Then Sita, gentlest of women, but the wife and daughter of kings, mother of princes, looked on Rama and she looked on the assembled princes. For her is no joy left in all years of time or eternity. There are wrongs which are remediless, wounds no salve can heal; deeds are irreparable, and no payment of arrears can obliterate the days when trust failed. Denied, discrowned of hope, through no second ordeal of flame shall her feet win their way to Rama's side. Slowly and sadly she utters her litany of despair:—

'If I from birth have lived unstained in thought and deed, spare thy daughter her shame and anguish, Mother Earth, receive her.

'If in service and devotion I have laboured undefiled, thou who didst bear this woman, Mother Earth, receive her.

'If to Rama I have in truth kept faith, from the burden of life let thy Sita, Mother Earth, be released.'

And the earth parted, and a golden throne arose, and on the golden throne sat the great mother, who has borne in many lands many names, the Giver of corn, queen of the sowing-time and of the harvest; and she folded her arms about Sita, and Sita, born of the furrow, returns to the earth.

No violence of passion with its suggestion of im perma nence, no bitterness of resentment for wrong suffered in long silence, no reproach, no upbraiding, stir the deep waters which have passed over Sita's soul. The weight of a heart has been the burden too heavy to be borne of life, and it has sunk the ship in the windless night. Helen, from the arms of Paris, returned to live placid life-days with Menelaus. Brynhild, wedded to Gunnar, Sigurd, wedded to Gudrun, are reunited in death; 'we two, I and Sigurd, shall never part 'again.' But Rama, who has loved one love, and one love only, all the years of his life, sits solitary upon his throne, and Sita, whose love was truth of truth, loyalty of loyalty, passion of passion, whose life to his life was in very deed as shadow to substance—hand loosed from hand, heart broken from heart—passes alone and uncompanioned into the region where only shadows go.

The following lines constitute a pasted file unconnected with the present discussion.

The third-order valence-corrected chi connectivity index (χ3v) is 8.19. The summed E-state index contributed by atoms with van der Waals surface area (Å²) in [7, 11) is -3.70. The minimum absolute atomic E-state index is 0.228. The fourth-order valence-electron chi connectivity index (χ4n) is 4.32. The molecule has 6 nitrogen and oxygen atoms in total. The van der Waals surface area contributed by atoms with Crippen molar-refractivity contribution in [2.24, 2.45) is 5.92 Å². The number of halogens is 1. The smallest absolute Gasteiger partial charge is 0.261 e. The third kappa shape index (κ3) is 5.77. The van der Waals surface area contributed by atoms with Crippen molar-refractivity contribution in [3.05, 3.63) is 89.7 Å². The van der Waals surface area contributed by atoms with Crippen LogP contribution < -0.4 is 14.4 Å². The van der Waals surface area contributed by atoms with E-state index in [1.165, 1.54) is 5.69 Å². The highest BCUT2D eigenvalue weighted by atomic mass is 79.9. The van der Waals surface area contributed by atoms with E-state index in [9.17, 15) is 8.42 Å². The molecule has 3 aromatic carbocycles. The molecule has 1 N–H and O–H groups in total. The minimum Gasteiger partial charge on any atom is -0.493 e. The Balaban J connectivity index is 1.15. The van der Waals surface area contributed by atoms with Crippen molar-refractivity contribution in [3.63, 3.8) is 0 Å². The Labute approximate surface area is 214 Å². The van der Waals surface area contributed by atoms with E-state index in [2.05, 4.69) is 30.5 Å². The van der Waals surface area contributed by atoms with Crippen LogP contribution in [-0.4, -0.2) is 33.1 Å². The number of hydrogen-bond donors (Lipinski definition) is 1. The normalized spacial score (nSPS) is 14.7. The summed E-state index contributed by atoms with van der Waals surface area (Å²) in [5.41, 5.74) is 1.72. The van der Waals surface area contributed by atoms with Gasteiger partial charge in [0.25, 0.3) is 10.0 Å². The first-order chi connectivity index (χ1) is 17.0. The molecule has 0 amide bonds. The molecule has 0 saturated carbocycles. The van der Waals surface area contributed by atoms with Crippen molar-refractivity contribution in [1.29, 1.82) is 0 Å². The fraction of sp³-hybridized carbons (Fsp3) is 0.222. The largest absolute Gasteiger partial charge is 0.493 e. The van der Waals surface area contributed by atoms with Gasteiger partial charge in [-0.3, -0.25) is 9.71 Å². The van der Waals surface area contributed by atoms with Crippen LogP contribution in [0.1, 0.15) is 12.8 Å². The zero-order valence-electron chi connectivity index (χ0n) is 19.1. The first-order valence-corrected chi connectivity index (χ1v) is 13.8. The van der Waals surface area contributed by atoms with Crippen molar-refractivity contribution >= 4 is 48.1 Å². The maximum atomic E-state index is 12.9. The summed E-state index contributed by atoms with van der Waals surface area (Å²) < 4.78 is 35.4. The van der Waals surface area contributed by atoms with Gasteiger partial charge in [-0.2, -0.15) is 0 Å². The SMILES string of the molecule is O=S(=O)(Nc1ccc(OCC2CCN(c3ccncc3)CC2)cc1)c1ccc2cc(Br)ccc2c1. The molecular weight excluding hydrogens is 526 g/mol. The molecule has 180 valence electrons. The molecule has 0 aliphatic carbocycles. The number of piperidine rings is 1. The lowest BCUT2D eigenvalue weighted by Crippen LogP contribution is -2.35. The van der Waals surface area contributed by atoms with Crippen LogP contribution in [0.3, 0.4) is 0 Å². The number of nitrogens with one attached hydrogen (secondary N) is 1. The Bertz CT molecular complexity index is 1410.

Such, apart from all mystic and mythical interpretation, is, so far as Sita is concerned, the tragedy of Eastern idealism. It is for those versed in Indian literature to tell us how far Sita, as a race type, has influenced the subsequent ideals of Indian drama and Indian fiction down to the more modern school of fiction represented by the novels of Bankim Chandra Chatterji, whose work Mr. Frazer parallels with that of Pierre Loti (' outside the "Mariage de '"Loti" there is nothing comparable in Western fiction'), and those still more recent authors who have followed in his wake. In classical Western literature two figures alone stand out as in any way corresponding to the Sita ideal— the Enid, of Chrestien de Troyes' romance and of the 'Mabi'nogion' legends, and the Griselda, of which the European popularity, when the story was adopted and framed by Boccaccio, exceeded that of any other of his novelle. Both may be cited as incomplete and broken reflexions of some remote, non-Western ideal, yet they are not in any true sense type ideals accepted by their own day and generation. * Grisilde is dead and eke hir patience,' Chaucer himself tells us with an unbelieving jest at the close of his • Clerkes 'Tale'; nor is one disposed to think—in view of the majority of Decameronian heroines—the Renascence novelist was more credulous as to the veracity of the character Dione delineated. And if, as Mr. Ker* points out, the story of Enid, as told by Chrestien, 'has none of the in'eradicable falsity of the story of Griselda,' it still lacks what is the most characteristic feature of the Indian type— a certain remote dignity, the spiritual vesture and veil of a womanhood which theoretically (to borrow a phrase) 'has 'never seen the sun.' Possibly the type was incapable of Western reproduction; possibly the medieval art-doctrine which regarded the subject of wedded love as inadmissible in romance was too firmly rooted to be lightly supplanted by a type approached from a wholly different standpoint. But whether it were for one reason or for another, Griselda and Enid are practically, in European classics, companionless, and the maid-errants or the wife-errants, as the case might be, of Arthurian legends, medieval romances, and Elizabethan drama are the central women's figures of early Western imagination.